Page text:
“Conforming, Reforming, Transforming

October 25, 2015


Romans 12:1-8

Ephesians 2:4-10


I will be brief this morning since our worship has been so full and inspiring already. We have sung and prayed and given. And we welcomed a lot of new members! Together we owned the covenant of our congregation.

Our newest members followed the path that most have—spending weeks, months, even years walking through our doors, worshipping with us, drinking coffee with us, talking with us. And after all of that they decided, “Well, they don’t seem so bad. Maybe I could walk with them in the ways of Jesus Christ.” And those of us who have been here for a while also spent some time checking them out—going from “Who was that new person here today?” to “Welcome to our common ministry.”

In the church I served in Connecticut, it was the custom dating from colonial times to read the names of new members in worship a week before they joined—to be clear with everyone about just who those new people were. And on the Sunday they joined, the names were read again and the congregation voted to receive them. Now, that’s a very Congregational practice, but we’re a little more—what? flexible? open?—here. No votes here. All are welcomed.

New members and long-term members alike, we hear the words of Paul to the early church in Rome: “Do not be conformed to this world, but be transformed by the renewing of your minds.” Those are good words for Reformation Sunday.

Conforming suggests going along with the prevailing winds, being shaped by the imagination of others, and being shaped into the image of others. One translation offers this picture: “Don’t let the world around you shape you into its own mold.”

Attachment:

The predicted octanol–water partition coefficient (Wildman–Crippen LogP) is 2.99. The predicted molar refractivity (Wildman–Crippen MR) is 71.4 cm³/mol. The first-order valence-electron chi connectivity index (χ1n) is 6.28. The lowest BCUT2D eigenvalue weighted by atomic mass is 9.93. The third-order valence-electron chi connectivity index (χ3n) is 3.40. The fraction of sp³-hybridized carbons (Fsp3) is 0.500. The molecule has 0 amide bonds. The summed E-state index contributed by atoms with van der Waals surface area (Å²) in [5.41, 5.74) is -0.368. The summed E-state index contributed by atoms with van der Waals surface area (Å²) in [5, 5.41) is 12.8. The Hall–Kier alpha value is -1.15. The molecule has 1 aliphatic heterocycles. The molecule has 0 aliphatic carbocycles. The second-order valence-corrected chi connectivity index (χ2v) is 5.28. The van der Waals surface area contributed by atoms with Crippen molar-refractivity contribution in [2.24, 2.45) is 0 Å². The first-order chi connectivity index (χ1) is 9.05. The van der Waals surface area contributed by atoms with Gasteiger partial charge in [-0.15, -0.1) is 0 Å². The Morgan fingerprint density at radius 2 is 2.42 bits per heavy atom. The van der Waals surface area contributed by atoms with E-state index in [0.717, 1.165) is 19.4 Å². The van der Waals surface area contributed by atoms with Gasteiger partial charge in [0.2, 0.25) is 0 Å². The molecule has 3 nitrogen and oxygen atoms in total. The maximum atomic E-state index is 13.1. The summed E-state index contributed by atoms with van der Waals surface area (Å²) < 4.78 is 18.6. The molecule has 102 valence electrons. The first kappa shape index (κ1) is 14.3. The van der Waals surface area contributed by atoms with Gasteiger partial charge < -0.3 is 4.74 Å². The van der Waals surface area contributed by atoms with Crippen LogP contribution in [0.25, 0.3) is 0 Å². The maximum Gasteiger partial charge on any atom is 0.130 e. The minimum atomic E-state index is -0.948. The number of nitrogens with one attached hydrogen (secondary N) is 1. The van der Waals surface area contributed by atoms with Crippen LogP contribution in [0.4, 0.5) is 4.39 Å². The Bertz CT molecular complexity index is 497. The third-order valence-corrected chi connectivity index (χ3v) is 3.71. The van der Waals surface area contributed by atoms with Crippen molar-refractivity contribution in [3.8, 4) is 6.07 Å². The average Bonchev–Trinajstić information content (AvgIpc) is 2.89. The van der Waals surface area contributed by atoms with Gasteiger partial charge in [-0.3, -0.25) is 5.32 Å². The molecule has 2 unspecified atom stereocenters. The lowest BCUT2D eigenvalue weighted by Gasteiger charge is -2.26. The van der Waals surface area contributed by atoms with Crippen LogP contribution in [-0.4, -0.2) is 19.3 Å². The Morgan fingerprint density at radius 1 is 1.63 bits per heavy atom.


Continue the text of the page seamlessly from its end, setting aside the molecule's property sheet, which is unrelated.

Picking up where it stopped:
There are many forces at work that want to say what the “Christian mold” or the “Church mold” look like. And that same imagination—Paul calls it “the world”—then seeks to shape everyone into that one form. So many on the so-called “Christian” right have made so much noise that their mold is the only ones many people know.

Many have forgotten about—or never knew about—the long and ongoing expressions of Christian faith that grow from a liberal understanding of faith and life. Our congregation and our denomination are descendants of the great Protestant reformers who challenged empires and reordered societies. Our tradition has continually fostered important innovations in meeting social needs. Our tradition has produced powerful voices of prophetic judgment and has frequently given birth to great movements of moral protest.

In the past sixty years, even as many were making a concerted effort to cast Christianity in a conservative image,  it was Mainline Protestants like us who addressed such issues as racism and civil rights, welfare for children and families, the proliferation of nuclear weapons, the protection of the environment, the war in Iraq, the shifting line of separation between church and state,  the rights of gays and lesbians, including the right to marry, and hunger and homelessness and poverty in America.

We take seriously, not our own sufferings alone, but the suffering of God in the world. We pray for the poor, the hungry, the homeless, the victims of disasters. We also find ourselves helping to rebuild cities; we find ourselves welcoming the homeless, feeding the hungry, and working for policies and practices that would lessen poverty in Iowa City and around the globe. We believe and we act—that is faith.

We believe that God’s love extends to all people. And so we declare ourselves an open and affirming congregation, and stand with gays and lesbians in efforts toward equality in the eyes of the state and of the church. We believe and we act.

We can embrace this tradition with joy. We can speak of it with pride. Out of our liberal Protestant tradition we faithfully bring the good news of God’s love to the world rather than being conformed, shaped into the world’s mold.

In the face of the pressures that would force conformity, Paul urges the followers of Christ to seek transformation—an act that suggests a change into something previously unknown.

Now, transformation has become something of a buzzword in the United Church of Christ. Websites of our denomination and of individual congregations announce that they are “transforming lives,” that they are “transforming congregations,” and that they offer “transforming worship.”  People go on at length talking about “transformational leadership.” Just this morning I opened a mailing from the national UCC offices that spoke of “transforming the world.”